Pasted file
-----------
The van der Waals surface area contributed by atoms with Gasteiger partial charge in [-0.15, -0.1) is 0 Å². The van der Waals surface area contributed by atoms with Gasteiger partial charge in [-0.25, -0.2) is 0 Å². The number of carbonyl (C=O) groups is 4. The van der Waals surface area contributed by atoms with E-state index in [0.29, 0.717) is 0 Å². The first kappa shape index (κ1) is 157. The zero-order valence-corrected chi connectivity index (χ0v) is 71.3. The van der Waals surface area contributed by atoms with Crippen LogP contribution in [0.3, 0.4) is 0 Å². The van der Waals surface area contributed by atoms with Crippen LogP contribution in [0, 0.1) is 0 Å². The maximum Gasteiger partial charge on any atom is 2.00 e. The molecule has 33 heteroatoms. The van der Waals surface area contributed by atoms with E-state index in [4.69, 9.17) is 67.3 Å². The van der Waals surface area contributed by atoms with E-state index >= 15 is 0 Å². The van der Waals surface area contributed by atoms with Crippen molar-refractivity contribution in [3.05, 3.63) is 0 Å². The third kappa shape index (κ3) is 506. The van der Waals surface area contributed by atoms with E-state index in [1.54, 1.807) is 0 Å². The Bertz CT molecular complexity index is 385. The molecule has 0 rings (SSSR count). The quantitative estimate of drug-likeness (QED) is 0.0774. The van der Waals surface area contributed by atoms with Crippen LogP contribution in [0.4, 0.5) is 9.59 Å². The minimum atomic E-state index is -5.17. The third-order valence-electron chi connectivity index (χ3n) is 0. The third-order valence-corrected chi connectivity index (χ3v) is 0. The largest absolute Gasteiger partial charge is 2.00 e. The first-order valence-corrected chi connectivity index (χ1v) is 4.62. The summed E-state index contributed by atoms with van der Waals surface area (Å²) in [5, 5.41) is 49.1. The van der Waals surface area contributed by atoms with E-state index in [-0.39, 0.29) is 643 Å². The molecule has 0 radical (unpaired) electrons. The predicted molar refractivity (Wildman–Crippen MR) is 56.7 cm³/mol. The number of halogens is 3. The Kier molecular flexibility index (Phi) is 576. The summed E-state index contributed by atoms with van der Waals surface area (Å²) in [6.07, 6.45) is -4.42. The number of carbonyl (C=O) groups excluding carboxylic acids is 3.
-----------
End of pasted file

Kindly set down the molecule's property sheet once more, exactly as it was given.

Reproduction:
The van der Waals surface area contributed by atoms with Gasteiger partial charge in [-0.15, -0.1) is 0 Å². The van der Waals surface area contributed by atoms with Gasteiger partial charge in [-0.25, -0.2) is 0 Å². The number of carbonyl (C=O) groups is 4. The van der Waals surface area contributed by atoms with E-state index in [0.29, 0.717) is 0 Å². The first kappa shape index (κ1) is 157. The zero-order valence-corrected chi connectivity index (χ0v) is 71.3. The van der Waals surface area contributed by atoms with Crippen LogP contribution in [0.3, 0.4) is 0 Å². The van der Waals surface area contributed by atoms with Crippen LogP contribution in [0, 0.1) is 0 Å². The maximum Gasteiger partial charge on any atom is 2.00 e. The molecule has 33 heteroatoms. The van der Waals surface area contributed by atoms with E-state index in [4.69, 9.17) is 67.3 Å². The van der Waals surface area contributed by atoms with E-state index >= 15 is 0 Å². The van der Waals surface area contributed by atoms with Crippen molar-refractivity contribution in [3.05, 3.63) is 0 Å². The third kappa shape index (κ3) is 506. The van der Waals surface area contributed by atoms with E-state index in [1.54, 1.807) is 0 Å². The Bertz CT molecular complexity index is 385. The molecule has 0 rings (SSSR count). The quantitative estimate of drug-likeness (QED) is 0.0774. The van der Waals surface area contributed by atoms with Crippen LogP contribution in [0.4, 0.5) is 9.59 Å². The minimum atomic E-state index is -5.17. The third-order valence-electron chi connectivity index (χ3n) is 0. The third-order valence-corrected chi connectivity index (χ3v) is 0. The largest absolute Gasteiger partial charge is 2.00 e. The first-order valence-corrected chi connectivity index (χ1v) is 4.62. The summed E-state index contributed by atoms with van der Waals surface area (Å²) in [5, 5.41) is 49.1. The van der Waals surface area contributed by atoms with E-state index in [-0.39, 0.29) is 643 Å². The molecule has 0 radical (unpaired) electrons. The predicted molar refractivity (Wildman–Crippen MR) is 56.7 cm³/mol. The number of halogens is 3. The Kier molecular flexibility index (Phi) is 576. The summed E-state index contributed by atoms with van der Waals surface area (Å²) in [6.07, 6.45) is -4.42. The number of carbonyl (C=O) groups excluding carboxylic acids is 3.